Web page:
Insights for Investors: Past, Present and Future in Investing


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By Maurice Stouse, Financial Advisor and Branch Manager

Maurice Stouse

“If you want to know the past, look at your present. If you want to know the future, look at your present” – Marcus Aurelius

Reports came out this past week over the continued resilience of the US economy. GDP growth for the second quarter was 2.4%.

According to the Associated Press, that was led by a strong increase in business spending and continued strength in consumer spending. This is in the face of 11 Federal Rate hikes in the past 17 months. Inflation has continued to decline and is now down almost 70% in the past 12 months.

We have seen it before, the quote from the great John Templeton: The four most expensive words in investing are: “This time it’s different”. Indeed, we agree, and this time it is not different. The stock market sank to its lowest level in October in 2022. It has since rebounded quite substantially. That is right in line with past slowdowns or declines in earnings brought on by higher interest rates, inflation, and a slowing economy.

It has been interesting and concerning at the same time, the rapid rise in inflation over most of 2022. And what goes up often comes down – we have seen inflation come down 70% over the past 12 months. Raymond James, in its most recent edition of Investment Strategy Quarterly, presents two scenarios which can drive inflation: Supply push inflation or demand push inflation. Inflation pushed by an interruption or decrease in production can raise prices. Stimulated demand brought on by a significant increase in the money supply can drive inflation. We may have just experienced the two simultaneously.

The interesting thing about inflation is that it was mostly nonexistent from 2010 to 2020. That was with an abundant supply of money and a strong economy for the most part. How could inflation have been so tame? Goldman Sachs points out that two key factors were 1) the low cost of energy during that time and 2) the continued advances in automation and other technological innovations that drove the cost of doing business out of the system. It was quite incredible to see the low cost of money and low inflation. The question, as we hear nonstop communication about artificial intelligence, or AI, is that about to happen again and at an even faster rate? The impact of technological advances cannot be overstated in our opinion.  They not only drive costs out of the system as Goldman points out, but they also create new opportunities, industries, and jobs. Of course, some jobs go away (think telephone operators or typists) but are typically replaced by more and higher paying jobs. Is the market seeing that? We think so. Goldman Sachs also shared some numbers to further illustrate these points. In the year 1850, two-thirds, or about 66% of the workforce, was devoted to agriculture or food production. The leading cause of death at that time was malnutrition. Today, less than 2% of the workforce is dedicated to food production – and productivity, or output, has never been greater. One of the leading causes of death today is a diet that is too rich.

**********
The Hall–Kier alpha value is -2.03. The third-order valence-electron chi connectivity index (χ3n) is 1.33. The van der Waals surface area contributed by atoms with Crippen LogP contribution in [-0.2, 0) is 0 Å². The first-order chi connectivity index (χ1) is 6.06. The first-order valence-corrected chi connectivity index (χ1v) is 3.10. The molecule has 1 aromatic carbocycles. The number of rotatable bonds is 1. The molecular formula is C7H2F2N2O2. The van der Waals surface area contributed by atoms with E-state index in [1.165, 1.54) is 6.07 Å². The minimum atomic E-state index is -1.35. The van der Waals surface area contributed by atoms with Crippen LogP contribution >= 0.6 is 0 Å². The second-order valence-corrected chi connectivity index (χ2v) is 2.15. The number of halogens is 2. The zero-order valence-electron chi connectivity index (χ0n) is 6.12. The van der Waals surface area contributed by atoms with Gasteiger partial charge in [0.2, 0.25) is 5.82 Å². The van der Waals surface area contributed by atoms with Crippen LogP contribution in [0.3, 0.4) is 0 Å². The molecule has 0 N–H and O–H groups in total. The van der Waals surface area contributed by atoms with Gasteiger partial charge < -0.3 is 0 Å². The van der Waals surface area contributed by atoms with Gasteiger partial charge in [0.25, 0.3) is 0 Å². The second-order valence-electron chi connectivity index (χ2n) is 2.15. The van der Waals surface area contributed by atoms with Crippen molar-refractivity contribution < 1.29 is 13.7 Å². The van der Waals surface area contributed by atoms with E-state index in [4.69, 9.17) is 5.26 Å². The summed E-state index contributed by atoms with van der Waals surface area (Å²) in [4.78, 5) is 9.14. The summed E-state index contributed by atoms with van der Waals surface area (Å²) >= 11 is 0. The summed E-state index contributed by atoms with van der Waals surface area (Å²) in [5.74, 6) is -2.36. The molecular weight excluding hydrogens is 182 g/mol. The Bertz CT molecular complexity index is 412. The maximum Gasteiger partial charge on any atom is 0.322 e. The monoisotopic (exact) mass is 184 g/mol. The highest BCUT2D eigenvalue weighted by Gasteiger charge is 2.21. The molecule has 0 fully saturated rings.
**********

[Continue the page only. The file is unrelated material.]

Even though most stocks are up only slightly in 2023, many of these companies are coming out of earnings slumps and, like past growth spurts in stocks, they have recovered after hitting lows. The markets, however, present a different picture. At this writing the S&P 500 index is up almost 19% ytd, the Dow, 6.5% and the NASDAQ, 35%. Investors should take note that a small number of stocks, less than ten, have driven most of the performance of S&P and the NASDAQ. Taking those out leaves those indexes with a much different result.